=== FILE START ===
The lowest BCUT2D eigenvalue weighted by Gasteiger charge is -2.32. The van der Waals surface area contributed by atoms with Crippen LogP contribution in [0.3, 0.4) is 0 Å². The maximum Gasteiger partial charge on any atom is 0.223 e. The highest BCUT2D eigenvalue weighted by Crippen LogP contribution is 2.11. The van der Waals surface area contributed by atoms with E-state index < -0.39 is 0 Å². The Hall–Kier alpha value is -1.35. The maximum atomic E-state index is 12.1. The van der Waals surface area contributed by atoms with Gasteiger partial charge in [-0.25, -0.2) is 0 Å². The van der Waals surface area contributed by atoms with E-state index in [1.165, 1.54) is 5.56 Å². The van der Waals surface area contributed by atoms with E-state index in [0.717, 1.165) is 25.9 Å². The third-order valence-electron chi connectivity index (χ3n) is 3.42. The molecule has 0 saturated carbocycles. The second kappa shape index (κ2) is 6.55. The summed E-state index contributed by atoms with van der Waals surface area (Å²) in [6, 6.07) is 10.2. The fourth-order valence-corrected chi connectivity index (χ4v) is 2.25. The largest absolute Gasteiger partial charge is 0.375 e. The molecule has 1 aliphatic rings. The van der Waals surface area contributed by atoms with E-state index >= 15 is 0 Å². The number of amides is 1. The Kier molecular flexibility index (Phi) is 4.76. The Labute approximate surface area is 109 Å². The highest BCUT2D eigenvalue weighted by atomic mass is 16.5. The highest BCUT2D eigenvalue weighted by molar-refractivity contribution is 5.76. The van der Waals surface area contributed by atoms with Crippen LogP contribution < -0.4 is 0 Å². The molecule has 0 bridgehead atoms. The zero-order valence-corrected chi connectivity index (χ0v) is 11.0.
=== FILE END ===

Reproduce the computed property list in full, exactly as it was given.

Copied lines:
The lowest BCUT2D eigenvalue weighted by Gasteiger charge is -2.32. The van der Waals surface area contributed by atoms with Crippen LogP contribution in [0.3, 0.4) is 0 Å². The maximum Gasteiger partial charge on any atom is 0.223 e. The highest BCUT2D eigenvalue weighted by Crippen LogP contribution is 2.11. The van der Waals surface area contributed by atoms with E-state index < -0.39 is 0 Å². The Hall–Kier alpha value is -1.35. The maximum atomic E-state index is 12.1. The van der Waals surface area contributed by atoms with Gasteiger partial charge in [-0.25, -0.2) is 0 Å². The van der Waals surface area contributed by atoms with E-state index in [1.165, 1.54) is 5.56 Å². The van der Waals surface area contributed by atoms with E-state index in [0.717, 1.165) is 25.9 Å². The third-order valence-electron chi connectivity index (χ3n) is 3.42. The molecule has 0 saturated carbocycles. The second kappa shape index (κ2) is 6.55. The summed E-state index contributed by atoms with van der Waals surface area (Å²) in [6, 6.07) is 10.2. The fourth-order valence-corrected chi connectivity index (χ4v) is 2.25. The largest absolute Gasteiger partial charge is 0.375 e. The molecule has 1 aliphatic rings. The van der Waals surface area contributed by atoms with E-state index >= 15 is 0 Å². The number of amides is 1. The Kier molecular flexibility index (Phi) is 4.76. The Labute approximate surface area is 109 Å². The highest BCUT2D eigenvalue weighted by atomic mass is 16.5. The highest BCUT2D eigenvalue weighted by molar-refractivity contribution is 5.76. The van der Waals surface area contributed by atoms with Crippen LogP contribution < -0.4 is 0 Å². The molecule has 0 bridgehead atoms. The zero-order valence-corrected chi connectivity index (χ0v) is 11.0.